dir. Jamyang Jamtsho Wangchuk, Bhutan/UK 2018, Dzongkha + English subtitles, 15 min
produced by Sonali Joshi, Day for Night
World Premiere: Locarno Film Festival, Open Doors Screenings
It was an age-old custom in the Himalayan Kingdom of Bhutan to have leave doors open, only closing them before bed. The Open Door is a four-act short, which follows the life of a young girl through to old age, across four different decades, and four different seasons.
It was an age-old custom in the Himalayan Kingdom of Bhutan to leave doors open, only closing them before going to bed. If doors were closed during the day, neighbours would become anxious. The Open Door is a short film that follows the life of a girl, Pema, from being a baby to adulthood, spanning over half a century. The film is divided into four chapters, each representing a season, roughly every two decades in Pema’s life.
In Winter, Pema is a baby. Her father is preparing to travel to Tibet to trade grains for rock salt and dye. The mother sends a set of prayer beads with him to be blessed at a temple in Lhasa for their daughter, fearing it may become impossible to travel to Tibet, further to rumours of an impending war between China and Tibet. A traveller stops by to seek shelter for the night. A dog barks in the distance.
In Spring, Pema is a young girl. The Indian government has provided aid to Bhutan to build roads. Birds chirp and a light breeze drifts by. However, Pema is haunted by an encounter with a motorbike, which she mistakes for a ‘strange beast’ and locks herself in the house. Her mother scolds her for locking the door and reminds her that it is against tradition to lock the door during the day. The flow of water from the village stream outside that provides drinking water can be heard.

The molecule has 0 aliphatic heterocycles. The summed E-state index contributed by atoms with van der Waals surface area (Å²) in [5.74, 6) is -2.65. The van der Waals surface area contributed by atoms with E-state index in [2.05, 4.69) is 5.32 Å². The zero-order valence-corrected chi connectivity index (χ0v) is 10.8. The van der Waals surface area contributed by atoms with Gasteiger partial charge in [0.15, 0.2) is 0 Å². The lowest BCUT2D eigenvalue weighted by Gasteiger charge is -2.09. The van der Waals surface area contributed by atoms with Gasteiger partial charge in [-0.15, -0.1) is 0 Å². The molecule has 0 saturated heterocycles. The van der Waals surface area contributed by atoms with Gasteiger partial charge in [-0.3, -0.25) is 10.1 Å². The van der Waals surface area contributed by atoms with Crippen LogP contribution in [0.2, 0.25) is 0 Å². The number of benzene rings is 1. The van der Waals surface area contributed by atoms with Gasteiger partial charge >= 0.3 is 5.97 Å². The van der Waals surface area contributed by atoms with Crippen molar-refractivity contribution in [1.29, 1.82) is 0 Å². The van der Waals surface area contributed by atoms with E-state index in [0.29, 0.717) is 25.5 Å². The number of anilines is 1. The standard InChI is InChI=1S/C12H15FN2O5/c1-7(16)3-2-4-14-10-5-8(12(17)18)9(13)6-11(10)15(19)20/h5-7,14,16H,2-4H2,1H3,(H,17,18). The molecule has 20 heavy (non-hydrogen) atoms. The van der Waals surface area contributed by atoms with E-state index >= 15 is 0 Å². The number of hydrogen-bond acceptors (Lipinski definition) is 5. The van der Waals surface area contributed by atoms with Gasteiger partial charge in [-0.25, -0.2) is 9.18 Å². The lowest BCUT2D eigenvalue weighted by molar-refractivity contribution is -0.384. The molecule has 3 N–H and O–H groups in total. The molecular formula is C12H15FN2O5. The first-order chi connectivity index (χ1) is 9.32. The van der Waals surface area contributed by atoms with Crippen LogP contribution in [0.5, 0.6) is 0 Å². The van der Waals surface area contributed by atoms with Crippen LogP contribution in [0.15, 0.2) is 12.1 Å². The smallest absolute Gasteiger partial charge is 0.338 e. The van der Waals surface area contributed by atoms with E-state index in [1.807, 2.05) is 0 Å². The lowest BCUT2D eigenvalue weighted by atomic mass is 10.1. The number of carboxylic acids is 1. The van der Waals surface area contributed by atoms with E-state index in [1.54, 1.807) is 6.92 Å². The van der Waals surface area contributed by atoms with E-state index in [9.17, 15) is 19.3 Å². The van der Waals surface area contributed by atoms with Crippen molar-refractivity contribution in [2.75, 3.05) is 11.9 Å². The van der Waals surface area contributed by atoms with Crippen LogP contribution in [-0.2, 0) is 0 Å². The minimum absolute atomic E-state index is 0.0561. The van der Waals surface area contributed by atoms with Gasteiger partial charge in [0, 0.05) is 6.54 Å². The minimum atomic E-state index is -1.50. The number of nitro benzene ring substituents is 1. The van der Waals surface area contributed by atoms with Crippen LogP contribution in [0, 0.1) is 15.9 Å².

By Summer, a Buddhist ritual is being performed to ward off sickness and other hindrances. Pema already has three children, two of whom are studying in India. Other families are hiding their children or bribing local officials to take their children out of school so they can help at home on their farms. People have now started wearing slippers and shoes. The stream now flows strongly.
Finally in Autumn, Pema is now a grandmother who finally has time for herself, which she uses to teach herself to read Buddhist scriptures. A few stacks of unopened boxes of shoes remain in her room as she continues to choose to walk barefoot. Shops and hotels surround the home as cars pass by. In the background, news headlines are being broadcast on the local TV channel. Pema receives a call from her daughter who reminds her to lock the doors, cautioning that times have changed as she states, “It’s not safe anymore.” Following this, Pema switches off the TV and turns on the radio where a beautifully haunting, old traditional song plays. There is no trace of the old stream outside nor the birds.